In addition, consideration should be given to how the individual practitioners report their income and service fee paid in their personal income tax returns. There is information that some practitioners are only reporting the net amount as contractor income. This does not reflect the true structure of the arrangement and demonstrates a lack of understanding by the practitioners and/or their advisors. If the clinic and individual practitioners are inconsistent with their reporting, it presents an opportunity for an SRO review and details to question in an audit.

What about Contractors?

Where practitioners are engaged as contractors, based on recent decisions, there is a risk that these practitionersare deemed to be ‘relevant contractors’ for payroll tax purposes. For amounts to be classified as taxable wages under the ‘relevant contract’ provisions, the payment must be ‘for or in relation to the performance of work’ under the contract.

Whether there is a ‘relevant contract’ in place depends upon the facts of the arrangement, and in particular, the nature of the benefit received by the principal in the context of their business.

Reduce your risk

There have been a number of other practice audits and reviews that haven’t made it to court, but we understand that the NSW payroll tax team is targeting easier cases with a 75% success rate.

Even for clinics that are compliant, there could be considerable costs involved with undertaking a payroll tax audit. Of concern is that some medical indemnity or practice insurances have updated their policies to remove the cover for Payroll Tax Audits, so this may also be worth reviewing. BBB Partners Group Tax Audit Insurance does still include cover for this.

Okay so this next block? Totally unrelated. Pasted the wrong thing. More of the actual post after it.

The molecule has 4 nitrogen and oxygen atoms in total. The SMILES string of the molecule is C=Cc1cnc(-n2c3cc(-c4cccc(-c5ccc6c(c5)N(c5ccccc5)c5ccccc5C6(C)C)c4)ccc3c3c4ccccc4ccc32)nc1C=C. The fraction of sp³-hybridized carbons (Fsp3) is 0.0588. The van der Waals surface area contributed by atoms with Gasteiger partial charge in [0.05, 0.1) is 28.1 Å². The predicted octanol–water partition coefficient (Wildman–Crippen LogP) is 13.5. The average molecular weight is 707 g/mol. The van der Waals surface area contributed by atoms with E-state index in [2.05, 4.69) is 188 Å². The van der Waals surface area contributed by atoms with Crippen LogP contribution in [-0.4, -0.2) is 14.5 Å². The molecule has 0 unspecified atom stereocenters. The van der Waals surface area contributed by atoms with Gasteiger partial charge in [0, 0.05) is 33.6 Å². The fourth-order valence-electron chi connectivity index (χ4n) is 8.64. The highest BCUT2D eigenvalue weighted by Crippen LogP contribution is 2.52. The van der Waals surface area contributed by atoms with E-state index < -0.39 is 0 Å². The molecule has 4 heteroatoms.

In summary, we recommend that careful consideration be given to the terms of engagement for medical and health professionals to help ensure the agreements do not trigger unintended payroll tax risks.
Contractor vs Employee
While related to the above cases and issues, there have been two additional court cases that focused on the ‘contractor’ vs ‘employee’ definitions.
In keeping matters separate from above, this is directly focused on a contractor who is paid under an Australian Business Number (ABN).
For example, a dentist receives 40% of their billings and invoices the clinic for the 40% plus GST (as opposed to the gross fee and service fee model).
Normally an employee has tax withheld from payments, receives superannuation guarantee and leave entitlements, while an independent contractor uses an ABN, and has no superannuation or leave entitlements.
A common misconception is that if a person uses an ABN they are an independent contractor, however, this isn’t always the case. The actual relationship and agreement should be reviewed, as it is possible many contractors are actually employees and entitled to benefits from their employer.
These two cases have highlighted the importance of having clear service agreements in place that outline the arrangements and requirements of the parties involved.